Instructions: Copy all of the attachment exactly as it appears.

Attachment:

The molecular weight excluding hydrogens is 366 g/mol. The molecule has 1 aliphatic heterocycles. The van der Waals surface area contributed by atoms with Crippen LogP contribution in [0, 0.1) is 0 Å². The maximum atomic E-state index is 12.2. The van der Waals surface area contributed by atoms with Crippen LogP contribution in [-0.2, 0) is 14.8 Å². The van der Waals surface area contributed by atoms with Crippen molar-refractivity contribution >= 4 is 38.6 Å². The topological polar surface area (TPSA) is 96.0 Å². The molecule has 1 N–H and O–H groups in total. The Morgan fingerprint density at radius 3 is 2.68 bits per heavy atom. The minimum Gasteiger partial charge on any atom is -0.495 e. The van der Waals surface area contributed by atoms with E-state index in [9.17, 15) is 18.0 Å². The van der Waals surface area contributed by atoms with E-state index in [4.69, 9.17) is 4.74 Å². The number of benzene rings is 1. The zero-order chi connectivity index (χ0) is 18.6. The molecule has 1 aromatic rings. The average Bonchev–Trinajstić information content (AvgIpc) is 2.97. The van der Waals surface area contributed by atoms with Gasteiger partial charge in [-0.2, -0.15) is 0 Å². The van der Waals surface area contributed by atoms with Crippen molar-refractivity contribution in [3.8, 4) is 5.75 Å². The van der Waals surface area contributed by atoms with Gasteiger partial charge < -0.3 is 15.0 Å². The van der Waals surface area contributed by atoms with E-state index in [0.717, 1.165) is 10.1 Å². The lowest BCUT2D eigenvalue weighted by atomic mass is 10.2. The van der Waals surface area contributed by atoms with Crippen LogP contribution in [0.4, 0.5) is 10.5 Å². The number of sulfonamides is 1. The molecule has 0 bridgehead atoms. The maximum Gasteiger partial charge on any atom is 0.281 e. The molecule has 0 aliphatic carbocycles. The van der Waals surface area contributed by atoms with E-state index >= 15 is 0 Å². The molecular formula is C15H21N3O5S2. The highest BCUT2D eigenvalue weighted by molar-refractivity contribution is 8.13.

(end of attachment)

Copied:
The molecular weight excluding hydrogens is 366 g/mol. The molecule has 1 aliphatic heterocycles. The van der Waals surface area contributed by atoms with Crippen LogP contribution in [0, 0.1) is 0 Å². The maximum atomic E-state index is 12.2. The van der Waals surface area contributed by atoms with Crippen LogP contribution in [-0.2, 0) is 14.8 Å². The van der Waals surface area contributed by atoms with Crippen molar-refractivity contribution >= 4 is 38.6 Å². The topological polar surface area (TPSA) is 96.0 Å². The molecule has 1 N–H and O–H groups in total. The Morgan fingerprint density at radius 3 is 2.68 bits per heavy atom. The minimum Gasteiger partial charge on any atom is -0.495 e. The van der Waals surface area contributed by atoms with E-state index in [9.17, 15) is 18.0 Å². The van der Waals surface area contributed by atoms with E-state index in [4.69, 9.17) is 4.74 Å². The number of benzene rings is 1. The zero-order chi connectivity index (χ0) is 18.6. The molecule has 1 aromatic rings. The average Bonchev–Trinajstić information content (AvgIpc) is 2.97. The van der Waals surface area contributed by atoms with Gasteiger partial charge in [-0.2, -0.15) is 0 Å². The van der Waals surface area contributed by atoms with Crippen molar-refractivity contribution in [3.8, 4) is 5.75 Å². The van der Waals surface area contributed by atoms with Gasteiger partial charge < -0.3 is 15.0 Å². The van der Waals surface area contributed by atoms with E-state index in [0.717, 1.165) is 10.1 Å². The lowest BCUT2D eigenvalue weighted by atomic mass is 10.2. The van der Waals surface area contributed by atoms with Crippen LogP contribution in [0.4, 0.5) is 10.5 Å². The number of sulfonamides is 1. The molecule has 0 bridgehead atoms. The maximum Gasteiger partial charge on any atom is 0.281 e. The molecule has 0 aliphatic carbocycles. The van der Waals surface area contributed by atoms with E-state index >= 15 is 0 Å². The molecular formula is C15H21N3O5S2. The highest BCUT2D eigenvalue weighted by molar-refractivity contribution is 8.13.